Opinion 08-204


December 4, 2008

 

Digest:         A part-time non-attorney judge who presides in two neighboring courts within the same county that also are presided over by part-time attorney judges who are permitted to practice law must disqualify him/herself from presiding when his/her co-judge from one court appears as a practicing attorney in the other court.

 

Rules:          22 NYCRR 100.2; 100.2(A); 100.3(E)(1); 100.3(F); 100.6(B)(2)-(3); Opinion 08-144; Joint Opinion 07-114/07-120.


Opinion:


         A part-time non-attorney judge presides in both a town court and an adjacent village court within the same county. His/her co-judge in each court is a part-time attorney-judge who is permitted to practice law. The non-attorney judge asks whether his/her co-judge in one court may appear and represent a client before him/her in the other court. For example, may the inquiring judge’s co-judge in the town court appear before him/her in the village court?


         A judge must avoid impropriety and the appearance of impropriety in all the judge’s activities (see 22 NYCRR 100.2) and must act at all times in a manner that promotes public confidence in the integrity and impartiality of the judiciary (see 22 NYCRR 100.2[A]). Therefore, a judge must disqualify him/herself in a proceeding in which the judge’s impartiality might reasonably be questioned (see 22 NYCRR 100.3[E][1]).


         The Rules Governing Judicial Conduct prohibit a part-time judge from “practic[ing] law in the court on which the judge serves” (22 NYCRR 100.6[B][2]; Opinion 08-144), or “in any other court in the county in which his or her court is located, before a judge who is permitted to practice law” (22 NYCRR 100.6[B][2]). However, the Rules do not expressly preclude a part-time judge from practicing law in another court in his/her county, before a judge who is not an attorney (see id.). Nor do the Rules expressly prohibit a judge from permitting the practice of law in his or her court by a judge of a court in another town, village or city who is permitted to practice law (see 22 NYCRR 100.6[B][3]).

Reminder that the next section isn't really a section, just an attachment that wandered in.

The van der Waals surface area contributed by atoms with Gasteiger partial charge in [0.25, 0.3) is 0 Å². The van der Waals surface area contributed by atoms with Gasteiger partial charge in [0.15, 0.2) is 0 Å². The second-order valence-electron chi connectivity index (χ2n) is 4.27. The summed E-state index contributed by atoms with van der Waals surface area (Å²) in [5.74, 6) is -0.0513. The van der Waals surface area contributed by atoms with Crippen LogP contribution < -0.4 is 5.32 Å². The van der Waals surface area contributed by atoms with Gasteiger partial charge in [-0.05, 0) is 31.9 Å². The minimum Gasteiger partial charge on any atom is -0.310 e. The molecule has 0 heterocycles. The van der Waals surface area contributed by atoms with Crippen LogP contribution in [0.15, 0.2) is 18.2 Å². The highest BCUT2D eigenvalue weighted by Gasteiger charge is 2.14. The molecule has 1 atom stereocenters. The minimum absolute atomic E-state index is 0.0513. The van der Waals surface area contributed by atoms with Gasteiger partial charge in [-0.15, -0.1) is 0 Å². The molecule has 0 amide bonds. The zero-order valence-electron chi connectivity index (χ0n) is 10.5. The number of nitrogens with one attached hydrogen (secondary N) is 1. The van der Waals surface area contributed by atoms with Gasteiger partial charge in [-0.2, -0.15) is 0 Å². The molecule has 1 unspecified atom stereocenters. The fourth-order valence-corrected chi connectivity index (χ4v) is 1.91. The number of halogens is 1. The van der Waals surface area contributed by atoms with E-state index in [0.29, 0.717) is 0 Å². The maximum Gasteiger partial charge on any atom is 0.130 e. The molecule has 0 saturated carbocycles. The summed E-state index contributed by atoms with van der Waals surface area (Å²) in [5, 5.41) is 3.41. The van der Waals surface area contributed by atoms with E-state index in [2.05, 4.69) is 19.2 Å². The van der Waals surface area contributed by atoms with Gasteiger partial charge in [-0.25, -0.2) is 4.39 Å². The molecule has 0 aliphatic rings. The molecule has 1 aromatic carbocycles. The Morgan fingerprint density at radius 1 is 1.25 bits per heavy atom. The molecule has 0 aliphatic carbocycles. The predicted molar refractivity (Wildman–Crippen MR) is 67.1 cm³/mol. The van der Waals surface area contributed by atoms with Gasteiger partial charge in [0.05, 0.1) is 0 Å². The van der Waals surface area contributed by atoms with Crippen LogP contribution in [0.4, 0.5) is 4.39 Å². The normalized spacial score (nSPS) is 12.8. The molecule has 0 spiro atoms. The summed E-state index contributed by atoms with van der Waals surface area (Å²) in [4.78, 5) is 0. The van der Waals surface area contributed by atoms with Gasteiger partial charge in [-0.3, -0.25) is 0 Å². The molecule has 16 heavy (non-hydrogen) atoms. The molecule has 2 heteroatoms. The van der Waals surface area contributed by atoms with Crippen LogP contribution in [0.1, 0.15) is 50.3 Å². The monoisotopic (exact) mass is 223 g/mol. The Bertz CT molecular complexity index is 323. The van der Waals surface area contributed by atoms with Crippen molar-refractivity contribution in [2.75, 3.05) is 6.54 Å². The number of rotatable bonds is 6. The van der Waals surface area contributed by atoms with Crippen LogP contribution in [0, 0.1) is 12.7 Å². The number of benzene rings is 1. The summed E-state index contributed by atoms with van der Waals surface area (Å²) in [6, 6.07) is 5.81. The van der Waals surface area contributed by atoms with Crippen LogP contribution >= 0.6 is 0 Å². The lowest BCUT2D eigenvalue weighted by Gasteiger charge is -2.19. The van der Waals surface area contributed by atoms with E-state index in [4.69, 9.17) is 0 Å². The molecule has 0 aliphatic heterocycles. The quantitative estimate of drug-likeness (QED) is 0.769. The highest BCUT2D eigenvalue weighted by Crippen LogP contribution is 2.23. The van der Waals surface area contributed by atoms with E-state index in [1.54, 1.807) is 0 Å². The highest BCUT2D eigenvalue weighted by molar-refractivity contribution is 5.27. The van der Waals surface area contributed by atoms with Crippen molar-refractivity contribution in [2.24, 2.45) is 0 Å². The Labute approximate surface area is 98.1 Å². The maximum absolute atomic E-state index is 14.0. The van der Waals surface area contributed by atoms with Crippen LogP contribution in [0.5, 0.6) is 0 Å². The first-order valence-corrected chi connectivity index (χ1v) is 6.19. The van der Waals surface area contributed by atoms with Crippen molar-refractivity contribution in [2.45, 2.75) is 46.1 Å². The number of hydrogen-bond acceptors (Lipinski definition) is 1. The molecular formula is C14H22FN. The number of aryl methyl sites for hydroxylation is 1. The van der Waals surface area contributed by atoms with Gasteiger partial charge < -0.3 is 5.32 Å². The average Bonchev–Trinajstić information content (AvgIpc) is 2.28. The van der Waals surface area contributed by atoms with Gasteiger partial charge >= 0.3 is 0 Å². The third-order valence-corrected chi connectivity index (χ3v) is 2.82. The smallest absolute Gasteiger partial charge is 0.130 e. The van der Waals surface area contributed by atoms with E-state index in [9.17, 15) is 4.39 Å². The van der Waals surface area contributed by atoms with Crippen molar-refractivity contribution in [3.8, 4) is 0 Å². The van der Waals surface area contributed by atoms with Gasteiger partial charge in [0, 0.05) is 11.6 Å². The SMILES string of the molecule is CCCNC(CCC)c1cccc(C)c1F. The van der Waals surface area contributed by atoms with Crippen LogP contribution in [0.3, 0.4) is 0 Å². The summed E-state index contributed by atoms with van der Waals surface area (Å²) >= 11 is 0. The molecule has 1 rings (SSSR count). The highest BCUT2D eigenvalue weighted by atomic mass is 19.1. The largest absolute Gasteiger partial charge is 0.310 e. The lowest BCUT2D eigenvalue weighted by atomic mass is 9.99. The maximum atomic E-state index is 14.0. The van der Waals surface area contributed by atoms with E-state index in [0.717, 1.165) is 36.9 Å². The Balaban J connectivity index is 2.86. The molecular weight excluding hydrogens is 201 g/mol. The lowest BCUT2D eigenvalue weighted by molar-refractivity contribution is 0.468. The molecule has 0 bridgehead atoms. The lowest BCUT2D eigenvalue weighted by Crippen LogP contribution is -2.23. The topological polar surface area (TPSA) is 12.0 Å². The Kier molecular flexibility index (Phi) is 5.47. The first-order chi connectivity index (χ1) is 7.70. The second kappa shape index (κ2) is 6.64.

Under the facts presented, the town and village courts in which the inquiring judge presides are not only within the same county but are in very close geographical proximity to one another. Thus, while in a technical sense the judges are in separate jurisdictions, in a practical sense, these courts and the justices who serve in both of them are likely to appear to the public as very closely interrelated. As a result, the inquiring judge’s impartiality might reasonably be questioned (see 22 NYCRR 100.3[E][1]), and he/she should disqualify him/herself when his/her co-judge from the other court appears. Such disqualification is, however, subject to remittal (see 22 NYCRR 100.3[F]) unless a party is self-represented (see Joint Opinion 07-114/07-120).

 

         Therefore, if the inquiring judge believes that he/she can be impartial and is willing to preside, he/she may disclose on the record the basis of his/her disqualification, to the parties who have appeared and not defaulted, and to their attorneys. If such parties and attorneys thereafter agree on the record, without the judge’s participation, that the judge should not be disqualified, the judge may continue to preside (see 22 NYCRR 100.3[F]). Absent a remittal, the judge may not continue to preside.